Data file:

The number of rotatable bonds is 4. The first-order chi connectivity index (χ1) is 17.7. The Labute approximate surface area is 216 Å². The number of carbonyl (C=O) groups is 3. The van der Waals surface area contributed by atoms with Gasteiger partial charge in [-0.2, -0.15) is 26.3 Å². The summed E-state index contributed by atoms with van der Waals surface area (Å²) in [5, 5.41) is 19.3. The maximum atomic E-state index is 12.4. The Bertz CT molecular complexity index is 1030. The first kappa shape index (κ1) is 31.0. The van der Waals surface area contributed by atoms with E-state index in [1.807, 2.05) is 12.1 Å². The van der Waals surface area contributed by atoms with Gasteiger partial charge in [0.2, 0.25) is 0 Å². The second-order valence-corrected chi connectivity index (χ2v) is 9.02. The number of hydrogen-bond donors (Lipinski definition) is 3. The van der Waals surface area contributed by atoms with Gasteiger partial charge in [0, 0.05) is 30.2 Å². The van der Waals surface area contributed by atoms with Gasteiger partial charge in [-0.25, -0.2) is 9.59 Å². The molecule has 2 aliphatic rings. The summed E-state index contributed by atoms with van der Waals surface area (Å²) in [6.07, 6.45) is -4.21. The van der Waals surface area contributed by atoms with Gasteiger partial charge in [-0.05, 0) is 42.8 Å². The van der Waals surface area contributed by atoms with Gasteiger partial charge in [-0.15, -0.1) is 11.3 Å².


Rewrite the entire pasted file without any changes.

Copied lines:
The number of rotatable bonds is 4. The first-order chi connectivity index (χ1) is 17.7. The Labute approximate surface area is 216 Å². The number of carbonyl (C=O) groups is 3. The van der Waals surface area contributed by atoms with Gasteiger partial charge in [-0.2, -0.15) is 26.3 Å². The summed E-state index contributed by atoms with van der Waals surface area (Å²) in [5, 5.41) is 19.3. The maximum atomic E-state index is 12.4. The Bertz CT molecular complexity index is 1030. The first kappa shape index (κ1) is 31.0. The van der Waals surface area contributed by atoms with E-state index in [1.807, 2.05) is 12.1 Å². The van der Waals surface area contributed by atoms with Gasteiger partial charge in [0.2, 0.25) is 0 Å². The second-order valence-corrected chi connectivity index (χ2v) is 9.02. The number of hydrogen-bond donors (Lipinski definition) is 3. The van der Waals surface area contributed by atoms with Gasteiger partial charge in [0, 0.05) is 30.2 Å². The van der Waals surface area contributed by atoms with Gasteiger partial charge in [-0.25, -0.2) is 9.59 Å². The molecule has 2 aliphatic rings. The summed E-state index contributed by atoms with van der Waals surface area (Å²) in [6.07, 6.45) is -4.21. The van der Waals surface area contributed by atoms with Gasteiger partial charge in [-0.05, 0) is 42.8 Å². The van der Waals surface area contributed by atoms with Gasteiger partial charge in [-0.15, -0.1) is 11.3 Å².